A week has passed since my story went viral. Since then, the University put out a statement encouraging others to report incidents of bias. While our University has noted this letter has led to the reporting of more incidents of bias within the past week than within the past year, it’s not enough. There’s so much more to accomplish, and we’ve known this for years now.
I understand the anger and frustration. Encouraging reporting isn’t enough. Words of apology aren’t enough. It’s difficult to find confidence in reporting procedures when we do not know the effectiveness of such systems. It’s difficult to trust in words of sympathy when deep inside, you are left to question if such words are merely apathy in disguise.
And it’s not as if my narrative is anything new: The USChangemovement was formed in 2013 as a response to how black students on this campus are treated. The RISE Student Alliance and sexual assault prevention advocates have fought against the silencing of survivors. Our cultural resource centers and cultural assemblies have routinely asked for greater resources, support and space to help the students they serve.
This is why, for some students, it’s frustrating to see my story receive so much coverage from everyone from the Los Angeles Times to Teen Vogue to the Washington Post. I get it. After all, why is my story any more valid than the stories of my peers? It’s not.
This story is not about me. Yes, I chose to speak up, but so have my peers for years now: They have spoken up through Title IX complaints, through meetings with administrators, through student government resolutions. So, to the media: My story has sold you papers, it has earned you clicks, likes and shares. There are students who do not hold the same office as me, but whose lived experiences are equally as important, if not more important, than mine. So I ask you to do this — please, report on these narratives. Your microphones, cameras and pens have a transformative power.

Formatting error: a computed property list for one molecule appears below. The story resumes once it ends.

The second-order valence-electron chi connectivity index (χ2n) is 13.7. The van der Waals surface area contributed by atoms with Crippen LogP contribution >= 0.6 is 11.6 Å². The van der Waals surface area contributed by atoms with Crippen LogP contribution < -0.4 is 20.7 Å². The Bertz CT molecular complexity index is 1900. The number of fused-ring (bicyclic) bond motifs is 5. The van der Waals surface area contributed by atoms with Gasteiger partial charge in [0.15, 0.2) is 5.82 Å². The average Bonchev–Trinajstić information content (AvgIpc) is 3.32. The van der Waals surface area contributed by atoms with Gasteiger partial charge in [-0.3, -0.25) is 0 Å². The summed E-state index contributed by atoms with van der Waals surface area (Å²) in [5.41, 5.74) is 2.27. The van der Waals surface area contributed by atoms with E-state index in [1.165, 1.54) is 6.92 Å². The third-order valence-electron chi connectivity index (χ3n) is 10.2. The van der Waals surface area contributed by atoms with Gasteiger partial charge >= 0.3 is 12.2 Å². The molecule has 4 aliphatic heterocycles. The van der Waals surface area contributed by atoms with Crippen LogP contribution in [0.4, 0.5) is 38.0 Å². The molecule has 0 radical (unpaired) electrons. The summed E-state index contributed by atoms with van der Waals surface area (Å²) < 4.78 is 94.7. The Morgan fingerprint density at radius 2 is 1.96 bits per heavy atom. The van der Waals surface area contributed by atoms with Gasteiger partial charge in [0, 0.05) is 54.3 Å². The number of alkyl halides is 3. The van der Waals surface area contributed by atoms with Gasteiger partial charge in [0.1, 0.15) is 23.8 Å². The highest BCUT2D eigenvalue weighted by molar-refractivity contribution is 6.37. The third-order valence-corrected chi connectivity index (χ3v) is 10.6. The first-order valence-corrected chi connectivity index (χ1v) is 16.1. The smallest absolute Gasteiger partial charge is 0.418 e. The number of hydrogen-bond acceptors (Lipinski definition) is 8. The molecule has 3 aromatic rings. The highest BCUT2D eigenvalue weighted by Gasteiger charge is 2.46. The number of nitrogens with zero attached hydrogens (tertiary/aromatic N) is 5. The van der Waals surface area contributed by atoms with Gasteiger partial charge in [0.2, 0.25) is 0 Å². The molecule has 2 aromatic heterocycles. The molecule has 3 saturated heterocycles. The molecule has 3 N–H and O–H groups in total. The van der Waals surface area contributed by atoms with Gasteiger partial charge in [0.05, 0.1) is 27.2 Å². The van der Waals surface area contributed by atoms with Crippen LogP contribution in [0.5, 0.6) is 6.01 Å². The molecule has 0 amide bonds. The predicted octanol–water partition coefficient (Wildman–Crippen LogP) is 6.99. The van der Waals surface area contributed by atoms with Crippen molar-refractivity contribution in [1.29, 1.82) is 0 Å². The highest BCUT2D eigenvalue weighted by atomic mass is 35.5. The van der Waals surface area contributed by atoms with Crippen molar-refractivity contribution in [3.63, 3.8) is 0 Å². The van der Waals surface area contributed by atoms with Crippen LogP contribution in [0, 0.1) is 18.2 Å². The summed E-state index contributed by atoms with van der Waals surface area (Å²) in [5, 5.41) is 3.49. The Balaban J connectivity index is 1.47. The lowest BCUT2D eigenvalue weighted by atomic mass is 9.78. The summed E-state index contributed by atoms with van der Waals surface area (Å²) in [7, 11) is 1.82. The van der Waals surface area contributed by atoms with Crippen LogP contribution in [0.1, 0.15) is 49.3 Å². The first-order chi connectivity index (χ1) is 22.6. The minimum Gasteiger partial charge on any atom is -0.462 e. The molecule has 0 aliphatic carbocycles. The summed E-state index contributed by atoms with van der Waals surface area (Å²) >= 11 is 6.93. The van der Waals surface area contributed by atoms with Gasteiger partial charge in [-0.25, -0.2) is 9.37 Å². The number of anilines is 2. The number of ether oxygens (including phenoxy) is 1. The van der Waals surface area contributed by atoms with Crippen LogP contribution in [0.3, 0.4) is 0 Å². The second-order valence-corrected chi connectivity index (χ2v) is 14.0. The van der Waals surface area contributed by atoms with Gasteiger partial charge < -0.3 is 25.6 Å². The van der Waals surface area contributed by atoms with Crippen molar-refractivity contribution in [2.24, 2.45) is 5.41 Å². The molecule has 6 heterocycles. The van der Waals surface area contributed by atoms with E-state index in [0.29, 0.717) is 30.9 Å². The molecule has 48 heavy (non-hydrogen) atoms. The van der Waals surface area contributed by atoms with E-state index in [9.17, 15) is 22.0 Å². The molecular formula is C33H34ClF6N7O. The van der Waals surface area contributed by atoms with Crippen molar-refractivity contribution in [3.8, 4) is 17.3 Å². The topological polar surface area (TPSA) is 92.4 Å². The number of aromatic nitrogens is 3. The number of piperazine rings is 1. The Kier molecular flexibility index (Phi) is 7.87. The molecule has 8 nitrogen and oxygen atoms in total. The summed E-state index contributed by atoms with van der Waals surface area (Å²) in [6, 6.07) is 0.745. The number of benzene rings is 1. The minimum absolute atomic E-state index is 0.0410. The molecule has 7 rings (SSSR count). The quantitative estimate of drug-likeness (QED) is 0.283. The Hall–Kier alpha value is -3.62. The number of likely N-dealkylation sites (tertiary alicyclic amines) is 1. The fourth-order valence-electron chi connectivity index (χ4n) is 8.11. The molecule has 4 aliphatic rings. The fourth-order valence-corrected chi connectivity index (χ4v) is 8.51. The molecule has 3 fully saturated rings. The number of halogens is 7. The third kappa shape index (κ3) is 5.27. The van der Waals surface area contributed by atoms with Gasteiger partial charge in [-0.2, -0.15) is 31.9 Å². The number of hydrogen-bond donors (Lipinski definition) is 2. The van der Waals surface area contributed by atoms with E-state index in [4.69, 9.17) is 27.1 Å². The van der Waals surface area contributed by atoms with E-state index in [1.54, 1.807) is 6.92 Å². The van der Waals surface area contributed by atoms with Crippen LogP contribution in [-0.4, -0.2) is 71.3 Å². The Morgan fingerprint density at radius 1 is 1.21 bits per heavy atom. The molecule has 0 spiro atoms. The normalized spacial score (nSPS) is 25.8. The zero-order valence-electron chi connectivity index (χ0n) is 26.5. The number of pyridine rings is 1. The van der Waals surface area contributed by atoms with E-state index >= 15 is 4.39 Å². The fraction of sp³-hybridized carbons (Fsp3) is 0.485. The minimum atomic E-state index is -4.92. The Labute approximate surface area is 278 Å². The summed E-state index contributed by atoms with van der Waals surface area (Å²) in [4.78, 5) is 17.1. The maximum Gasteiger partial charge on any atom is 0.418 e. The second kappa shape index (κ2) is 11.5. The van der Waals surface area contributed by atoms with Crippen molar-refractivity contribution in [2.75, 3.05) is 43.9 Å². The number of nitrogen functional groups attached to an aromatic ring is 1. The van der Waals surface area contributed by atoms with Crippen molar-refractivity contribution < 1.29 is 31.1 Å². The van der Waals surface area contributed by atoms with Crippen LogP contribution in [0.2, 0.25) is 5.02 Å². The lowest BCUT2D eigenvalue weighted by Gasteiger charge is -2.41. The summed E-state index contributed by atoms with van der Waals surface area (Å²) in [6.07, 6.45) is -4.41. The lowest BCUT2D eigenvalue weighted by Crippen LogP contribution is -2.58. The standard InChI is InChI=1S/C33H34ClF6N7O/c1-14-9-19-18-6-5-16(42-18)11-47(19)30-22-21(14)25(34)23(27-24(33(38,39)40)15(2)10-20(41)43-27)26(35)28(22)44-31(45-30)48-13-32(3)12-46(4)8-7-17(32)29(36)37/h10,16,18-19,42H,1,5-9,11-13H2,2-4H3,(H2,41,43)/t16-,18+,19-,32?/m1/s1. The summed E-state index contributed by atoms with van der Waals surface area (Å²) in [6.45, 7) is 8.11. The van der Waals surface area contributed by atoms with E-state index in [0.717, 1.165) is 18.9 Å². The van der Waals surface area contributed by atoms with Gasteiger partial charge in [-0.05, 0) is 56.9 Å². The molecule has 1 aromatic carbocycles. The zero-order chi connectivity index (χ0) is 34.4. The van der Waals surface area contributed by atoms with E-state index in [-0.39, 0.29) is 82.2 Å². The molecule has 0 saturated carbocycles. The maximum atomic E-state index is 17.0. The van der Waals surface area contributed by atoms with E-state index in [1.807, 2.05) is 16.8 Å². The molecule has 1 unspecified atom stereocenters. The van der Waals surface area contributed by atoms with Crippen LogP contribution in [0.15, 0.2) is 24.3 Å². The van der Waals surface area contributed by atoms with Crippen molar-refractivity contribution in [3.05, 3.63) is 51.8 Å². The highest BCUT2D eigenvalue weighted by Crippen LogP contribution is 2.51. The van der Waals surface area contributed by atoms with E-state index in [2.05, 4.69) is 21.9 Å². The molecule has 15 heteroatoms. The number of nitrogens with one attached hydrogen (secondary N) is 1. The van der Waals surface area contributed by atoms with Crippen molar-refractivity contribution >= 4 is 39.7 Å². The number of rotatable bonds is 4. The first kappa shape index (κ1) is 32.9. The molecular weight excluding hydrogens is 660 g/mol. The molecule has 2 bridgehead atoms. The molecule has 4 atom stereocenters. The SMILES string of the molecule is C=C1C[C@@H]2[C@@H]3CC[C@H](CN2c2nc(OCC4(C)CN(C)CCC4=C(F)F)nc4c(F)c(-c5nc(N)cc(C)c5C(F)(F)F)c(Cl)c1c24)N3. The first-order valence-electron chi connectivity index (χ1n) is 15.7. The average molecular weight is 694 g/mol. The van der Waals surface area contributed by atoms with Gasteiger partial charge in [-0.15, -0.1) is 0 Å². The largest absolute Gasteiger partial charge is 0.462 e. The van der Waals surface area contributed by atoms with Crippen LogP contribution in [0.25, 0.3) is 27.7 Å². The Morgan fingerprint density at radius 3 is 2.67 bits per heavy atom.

To the USC administration: As simple as it is to ask the student body to come up with the innovative solutions to these problems, the onus is on you to move proactively instead of reactively. We can’t wait for 700 angry students to fill a ballroom only for the administration to move on from the issue after the news cameras leave. News cycles will pass, but prejudice does not.
My colleagues at Undergraduate Student Government and I urge you to attend the forum on Wednesday entitled,“Voices of USC: The Diversity Climate on Campus,” from 5 p.m. to 6:30 p.m. in Ronald Tutor Campus Center Room 450. Administrators, including our provost, will be in attendance. This is only the continuation of a discussion that has taken place for many years.
This is a human rights issue that is not limited to one community. It is pervasive throughout our campus. We have all been, at some point in our lives, made to feel lesser than what we are. We need allies from all communities to participate if we want to make progress.
Yes, there will be those who believe speaking out brings bad publicity to our University. Yet, if we are truly committed to the betterment of USC, we must face these challenges head-on. There will be those who subscribe to a victim-blaming mindset and doubt the veracity of our testimonies, despite what convincing evidence there is (as my little sister pointed out, some people still doubt the moon landing). There will be those who attempt to trivialize our experiences or find it so bothersome to discuss these issues.
These are the opinions we can only hope to change through education and awareness. And in the meantime, we cannot forget about those who are invested in these principles. There is a certain side of history for us to choose to be on, and I know the majority of my peers will choose the right one, despite what hatred there still is in our world. We cannot let the negativity derail the cause to validate the experiences of our peers and find solutions for injustice; we must remain steadfast in our values and continue the pursuit of justice.
It’s your turn. It has always been your turn. See you on Wednesday.